I heaved a very large sigh of relief. At least Chamdar wasn’t poking around in Sendaria. ‘Which way did he go from the fair?’
‘Southeast - toward the Tolnedran Mountains. Our agent reports that he seemed a little nervous about something.’
‘I can imagine,’ I said grimly. ‘He’s done something that offended me. I want to talk with him about it, and he’d rather avoid that conversation - since it’s very likely to involve my hanging his entrails on a fence someplace.’
‘That’s fairly graphic.’ Nothing startles Hunter. ‘If any of my people come across him, do you want them to kill him?’
‘No. I’ll do that myself. Just locate him for me, if you can. Your people are good, but they’re no match for Asharak.’
His look grew shrewd. ‘You’re being inconsistent, Ancient One. First you ask specifically for a man of twenty or so - no more than a year out of the academy - and then you say that my most experienced agents are no match for the man you’re after.’
‘Consistency’s the defense of small minds, Khonar. Get word to your people in Arendia and Tolnedra. I’ll be there long before your messages arrive, and I’ll have a look around first. Then I’ll want every scrap of information about Asharak that they can lay their hands on.’
He shrugged. ‘If that’s the way you want it, Ancient One.’
‘It is. I’ll be leaving now - and don’t waste time trying to have me followed.’
He counterfeited an innocent look. ‘Would I do that, Holy Belgarath?’
‘You wouldn’t be doing your job if you didn’t.’
I left Boktor that same afternoon, rather ostentatiously going southwest along the Great North Road, and I’m positive that at least one of Hunter’s spies was following me. As soon as it grew dark, however, he lost my trail - unless he knew how to fly.
Although it was midwinter, the weather had cleared over the snow-choked mountains, and I flew over the southeastern edge of Sendaria and went on to Prolgu to advise the Gorim that the Godslayer had come. Then I flew on to the Great Fair on the plains of Mimbre to confer with Hunter’s chief agent there, a lean Drasnian named Talvar.
Just by way of clarification here, Hunter’s always been the most secret of Drasnian intelligence agents, and he - or she - frequently has a little private agency - a kind of secret service within a secret service. Drasnians are like that. They absolutely love secrets.
‘We think this Asharak fellow might have doubled back, Ancient One,’ Talvar advised me. ‘When he left here, he was going southeasterly toward the Tolnedran Mountains, but there are some things going on in Vo Mimbre that seem to have his distinctive footprints all over them.’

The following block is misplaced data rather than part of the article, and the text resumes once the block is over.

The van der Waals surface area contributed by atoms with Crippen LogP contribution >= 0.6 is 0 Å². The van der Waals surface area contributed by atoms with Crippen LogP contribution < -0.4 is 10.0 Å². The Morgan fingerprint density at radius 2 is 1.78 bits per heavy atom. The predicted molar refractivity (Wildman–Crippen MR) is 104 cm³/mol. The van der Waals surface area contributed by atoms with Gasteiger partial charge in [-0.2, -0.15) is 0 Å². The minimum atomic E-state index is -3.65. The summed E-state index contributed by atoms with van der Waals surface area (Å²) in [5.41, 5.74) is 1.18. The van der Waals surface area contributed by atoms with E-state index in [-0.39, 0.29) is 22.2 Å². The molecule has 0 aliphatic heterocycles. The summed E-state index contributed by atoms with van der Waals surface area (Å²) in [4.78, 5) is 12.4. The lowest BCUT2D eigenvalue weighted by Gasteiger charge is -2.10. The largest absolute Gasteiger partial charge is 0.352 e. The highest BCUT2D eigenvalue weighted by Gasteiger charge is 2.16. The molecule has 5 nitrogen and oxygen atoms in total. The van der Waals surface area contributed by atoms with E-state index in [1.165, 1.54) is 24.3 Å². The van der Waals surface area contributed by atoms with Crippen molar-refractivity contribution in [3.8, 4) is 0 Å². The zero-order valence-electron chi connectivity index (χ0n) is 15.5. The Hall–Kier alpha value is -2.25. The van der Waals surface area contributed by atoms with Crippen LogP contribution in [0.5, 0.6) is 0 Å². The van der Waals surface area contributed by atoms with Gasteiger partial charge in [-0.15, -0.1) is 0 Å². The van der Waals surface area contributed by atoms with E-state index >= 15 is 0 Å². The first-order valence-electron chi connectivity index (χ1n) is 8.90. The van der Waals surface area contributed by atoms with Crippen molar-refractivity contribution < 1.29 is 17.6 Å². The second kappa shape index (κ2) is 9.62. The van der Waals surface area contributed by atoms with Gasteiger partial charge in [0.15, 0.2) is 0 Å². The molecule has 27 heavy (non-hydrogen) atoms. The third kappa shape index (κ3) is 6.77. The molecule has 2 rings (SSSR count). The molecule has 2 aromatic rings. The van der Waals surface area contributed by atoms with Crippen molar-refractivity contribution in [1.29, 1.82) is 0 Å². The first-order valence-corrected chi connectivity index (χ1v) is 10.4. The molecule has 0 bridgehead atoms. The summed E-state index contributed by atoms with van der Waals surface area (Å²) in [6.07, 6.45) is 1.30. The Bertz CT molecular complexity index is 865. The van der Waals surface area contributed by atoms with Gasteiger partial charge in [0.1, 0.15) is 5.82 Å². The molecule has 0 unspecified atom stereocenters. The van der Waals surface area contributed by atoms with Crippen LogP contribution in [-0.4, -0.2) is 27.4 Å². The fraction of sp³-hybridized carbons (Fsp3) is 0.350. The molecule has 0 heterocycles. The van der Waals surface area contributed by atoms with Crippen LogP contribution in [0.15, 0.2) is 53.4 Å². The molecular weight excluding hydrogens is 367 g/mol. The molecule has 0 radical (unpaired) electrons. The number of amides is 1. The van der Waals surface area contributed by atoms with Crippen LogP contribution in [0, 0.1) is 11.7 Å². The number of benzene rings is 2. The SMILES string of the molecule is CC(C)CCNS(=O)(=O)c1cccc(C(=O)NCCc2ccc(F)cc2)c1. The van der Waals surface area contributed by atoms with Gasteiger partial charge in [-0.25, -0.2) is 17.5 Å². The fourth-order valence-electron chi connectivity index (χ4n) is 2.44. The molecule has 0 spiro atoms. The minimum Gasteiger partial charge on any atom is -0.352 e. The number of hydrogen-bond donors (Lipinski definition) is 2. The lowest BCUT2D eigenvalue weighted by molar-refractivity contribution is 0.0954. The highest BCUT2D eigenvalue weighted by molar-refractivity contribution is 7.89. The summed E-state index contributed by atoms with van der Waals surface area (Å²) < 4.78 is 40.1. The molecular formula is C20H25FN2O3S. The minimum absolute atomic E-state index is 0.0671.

‘There’s a Murgo trade delegation there, and they’re spending a lot of money bribing assorted Mimbrate knights. Mimbrates aren’t very bright, and they usually go into debt in order to make an impression on their fellows. Asharak’s always been very free with his gold. When you start seeing blood-red coins, you know where they’re coming from. It may be something he set in motion in the past, but I personally don’t think so. The sudden influx of Murgo gold suggests a new ploy. Track the money, Ancient One. You’ll get more information from that than from anything else.’
‘You’re a Drasnian to the bone, Talvar,’ I told him.
‘That’s why Hunter put me here, Ancient One. Anyway, the whole thrust of all of this is to subvert the Crown Prince, who’s probably deeper in debt than anybody else in all of Arendia.’ He made a face. ‘If I weren’t working for my government, I could make a fortune down here. Some of these Mimbrate idiots would pay exorbitant interest just to clear their debts.’
‘Keep your eyes on what we’re doing, Talvar,’ I told him. ‘Don’t get side-tracked. Make money on your own time; not on mine. Does Asharak have his hands around the Crown Prince’s heart yet?’
‘Probably not. Young Prince Korodullin still has a sense of honor, despite all his debts. He’s resisting the Murgo blandishments, but I think he’s starting to waver. He needs somebody to stiffen his backbone.’
‘I think I know just the man. Get me some names, Talvar. I need to know just who these bought-and-paid-for Mimbrate knights are. I’ll send the man I’ve got in mind to Vo Mimbre to deal with the matter.’
‘Now I know why they call you “Holy Belgarath”,’ he said.
‘Don’t mix “Holy” and “money”, Talvar. You’ll get in trouble if you do.’